Duchy of Troppau

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The Principality of Opava (Czech: Opavské knížectví; Polish: Księstwo Opawskie) or Duchy of Troppau (German: Herzogtum Troppau) was a historic territory split off from the Margraviate of Moravia before 1269[1] by King Ottokar II of Bohemia to provide for his natural son, Nicholas I. The Opava territory thus had not been part of the original Polish Duchy of Silesia in 1138, and was first ruled by an illegitimate offshoot of the Bohemian Přemyslid dynasty, not by the Silesian Piasts like many of the neighbouring Silesian duchies. Its capital was Opava (Troppau) in the modern day Czech Republic.

Duchy of Troppau
Ducatus Oppaviensis (la)
Opavské vévodství (cs)
Herzogtum Troppau (de)
Księstwo Opawskie (pl)
Coat of arms of Troppau
Coat of arms
Silesia 1249-1273: Opava under Nicholas I in turquoise
Silesia 1249-1273: Opava under Nicholas I in turquoise
StatusSilesian duchy
Fiefdom of Bohemia
Part of the Lands of the Bohemian Crown (since 1348)
Historical eraMiddle Ages
• Partitioned from Moravia
• Partitioned from Racibórz
• Further partitions
1424, 1433 and 1452
• Directly to Bohemia
• Northern part to Prussia
• abolished
Preceded by
Succeeded by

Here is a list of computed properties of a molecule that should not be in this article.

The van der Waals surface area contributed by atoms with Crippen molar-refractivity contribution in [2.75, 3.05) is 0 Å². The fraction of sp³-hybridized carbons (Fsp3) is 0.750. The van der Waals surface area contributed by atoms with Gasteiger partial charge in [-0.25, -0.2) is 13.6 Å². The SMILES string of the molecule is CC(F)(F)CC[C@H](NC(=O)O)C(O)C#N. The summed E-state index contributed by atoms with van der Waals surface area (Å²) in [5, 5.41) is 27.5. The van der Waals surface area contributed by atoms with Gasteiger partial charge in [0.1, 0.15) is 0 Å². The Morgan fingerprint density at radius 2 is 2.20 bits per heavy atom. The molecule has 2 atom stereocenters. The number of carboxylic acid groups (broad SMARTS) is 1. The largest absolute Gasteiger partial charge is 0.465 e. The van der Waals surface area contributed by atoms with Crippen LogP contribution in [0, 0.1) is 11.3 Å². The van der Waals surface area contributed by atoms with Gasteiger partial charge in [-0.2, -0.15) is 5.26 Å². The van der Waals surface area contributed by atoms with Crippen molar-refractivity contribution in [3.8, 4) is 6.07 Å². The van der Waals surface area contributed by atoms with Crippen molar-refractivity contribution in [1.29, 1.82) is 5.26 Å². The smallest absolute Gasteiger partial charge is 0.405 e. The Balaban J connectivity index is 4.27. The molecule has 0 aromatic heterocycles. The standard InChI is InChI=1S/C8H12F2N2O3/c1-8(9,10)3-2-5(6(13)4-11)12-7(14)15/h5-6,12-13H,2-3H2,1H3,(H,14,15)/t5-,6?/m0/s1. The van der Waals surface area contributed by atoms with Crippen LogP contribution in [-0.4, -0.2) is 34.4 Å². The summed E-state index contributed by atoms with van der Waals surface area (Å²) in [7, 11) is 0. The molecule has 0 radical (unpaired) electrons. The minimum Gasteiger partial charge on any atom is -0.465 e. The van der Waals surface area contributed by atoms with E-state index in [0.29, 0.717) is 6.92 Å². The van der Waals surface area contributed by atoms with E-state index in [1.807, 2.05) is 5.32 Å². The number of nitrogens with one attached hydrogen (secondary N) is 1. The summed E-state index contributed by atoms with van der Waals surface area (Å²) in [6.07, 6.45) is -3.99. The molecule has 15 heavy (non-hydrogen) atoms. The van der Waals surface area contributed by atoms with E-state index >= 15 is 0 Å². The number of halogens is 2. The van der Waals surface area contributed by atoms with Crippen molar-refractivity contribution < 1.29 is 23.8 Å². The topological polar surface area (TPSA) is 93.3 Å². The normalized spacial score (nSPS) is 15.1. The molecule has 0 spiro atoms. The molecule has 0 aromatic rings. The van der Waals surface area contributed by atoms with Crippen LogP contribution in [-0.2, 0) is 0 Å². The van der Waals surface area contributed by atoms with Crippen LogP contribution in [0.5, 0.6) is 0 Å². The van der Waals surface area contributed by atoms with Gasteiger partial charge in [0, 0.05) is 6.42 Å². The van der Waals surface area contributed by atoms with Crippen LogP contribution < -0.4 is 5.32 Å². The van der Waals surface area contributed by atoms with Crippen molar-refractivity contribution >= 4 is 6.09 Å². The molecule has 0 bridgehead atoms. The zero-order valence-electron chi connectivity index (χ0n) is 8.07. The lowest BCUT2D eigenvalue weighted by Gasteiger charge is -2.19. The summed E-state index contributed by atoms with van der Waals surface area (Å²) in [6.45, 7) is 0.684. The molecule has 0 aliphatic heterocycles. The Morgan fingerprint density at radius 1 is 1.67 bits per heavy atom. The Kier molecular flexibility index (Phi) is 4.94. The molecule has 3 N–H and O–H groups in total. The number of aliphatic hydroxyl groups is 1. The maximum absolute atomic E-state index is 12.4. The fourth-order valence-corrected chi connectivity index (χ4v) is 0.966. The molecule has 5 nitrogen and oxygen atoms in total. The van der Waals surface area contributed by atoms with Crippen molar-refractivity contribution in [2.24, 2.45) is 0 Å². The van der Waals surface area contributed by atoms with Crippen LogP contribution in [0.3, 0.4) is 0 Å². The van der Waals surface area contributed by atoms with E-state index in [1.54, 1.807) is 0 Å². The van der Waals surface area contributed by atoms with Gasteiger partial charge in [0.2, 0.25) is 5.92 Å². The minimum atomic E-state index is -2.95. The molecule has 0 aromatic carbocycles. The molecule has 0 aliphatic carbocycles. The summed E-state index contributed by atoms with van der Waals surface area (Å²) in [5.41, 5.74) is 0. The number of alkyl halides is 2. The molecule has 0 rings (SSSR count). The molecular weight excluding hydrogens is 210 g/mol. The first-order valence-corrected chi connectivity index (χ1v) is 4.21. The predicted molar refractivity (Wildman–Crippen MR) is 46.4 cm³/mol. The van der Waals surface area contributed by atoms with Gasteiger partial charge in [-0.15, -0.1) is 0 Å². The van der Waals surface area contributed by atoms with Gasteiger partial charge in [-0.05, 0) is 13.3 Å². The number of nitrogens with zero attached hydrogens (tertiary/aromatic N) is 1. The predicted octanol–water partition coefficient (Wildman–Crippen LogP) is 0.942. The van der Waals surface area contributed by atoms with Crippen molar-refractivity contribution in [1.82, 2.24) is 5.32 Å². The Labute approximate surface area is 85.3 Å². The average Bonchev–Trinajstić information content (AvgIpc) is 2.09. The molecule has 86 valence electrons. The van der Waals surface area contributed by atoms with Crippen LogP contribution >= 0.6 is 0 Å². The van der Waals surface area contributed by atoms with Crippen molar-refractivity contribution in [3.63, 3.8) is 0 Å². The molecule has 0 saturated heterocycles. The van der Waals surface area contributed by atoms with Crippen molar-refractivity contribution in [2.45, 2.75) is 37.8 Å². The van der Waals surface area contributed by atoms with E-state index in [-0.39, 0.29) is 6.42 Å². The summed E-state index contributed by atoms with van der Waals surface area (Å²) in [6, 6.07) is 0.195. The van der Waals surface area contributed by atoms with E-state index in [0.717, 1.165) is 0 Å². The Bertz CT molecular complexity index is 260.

March of Moravia Margraviate of Moravia
Czechoslovakia Czechoslovakia
Today part of

From 1337 onwards, the Přemyslid dukes also ruled the adjacent former Piast Duchy of Racibórz, whereupon Opava became united with the Upper Silesian lands. When the Opava branch became extinct in 1464, it fell back to the Bohemian Crown, from 1526 part of the Habsburg monarchy. In the final three centuries of its existence, the duchy was ruled by the House of Liechtenstein. It was dissolved with the Austro-Hungarian Empire in 1918, but the title of Duke of Troppau and Jägerndorf still exists, belonging to a present-day monarch, Prince Hans-Adam II of Liechtenstein.


Coat of arms of the Duke of Opava, Wernigerode Armorial, late 15th century

Opava was initially established as a Moravian province under the rule of King Ottokar's son Nicholas I, who first appeared as a "Lord of Opava" (Latin: Dominus Oppaviae) in 1269 and became the progenitor of the Opava branch of the Přemyslid dynasty. After Ottokar was killed in the 1278 Battle on the Marchfeld, Nicholas had to ward off against claims raised by his stepmother Kunigunda of Halych and her lover Zavis of Falkenstein residing at Hradec Castle near Opava. Nevertheless, he reached his confirmation by both the Habsburg king Rudolf I of Germany and his stepbrother King Wenceslaus II of Bohemia and retained his territory even after the murder of the last Přemyslid king Wenceslaus III of Bohemia in 1306.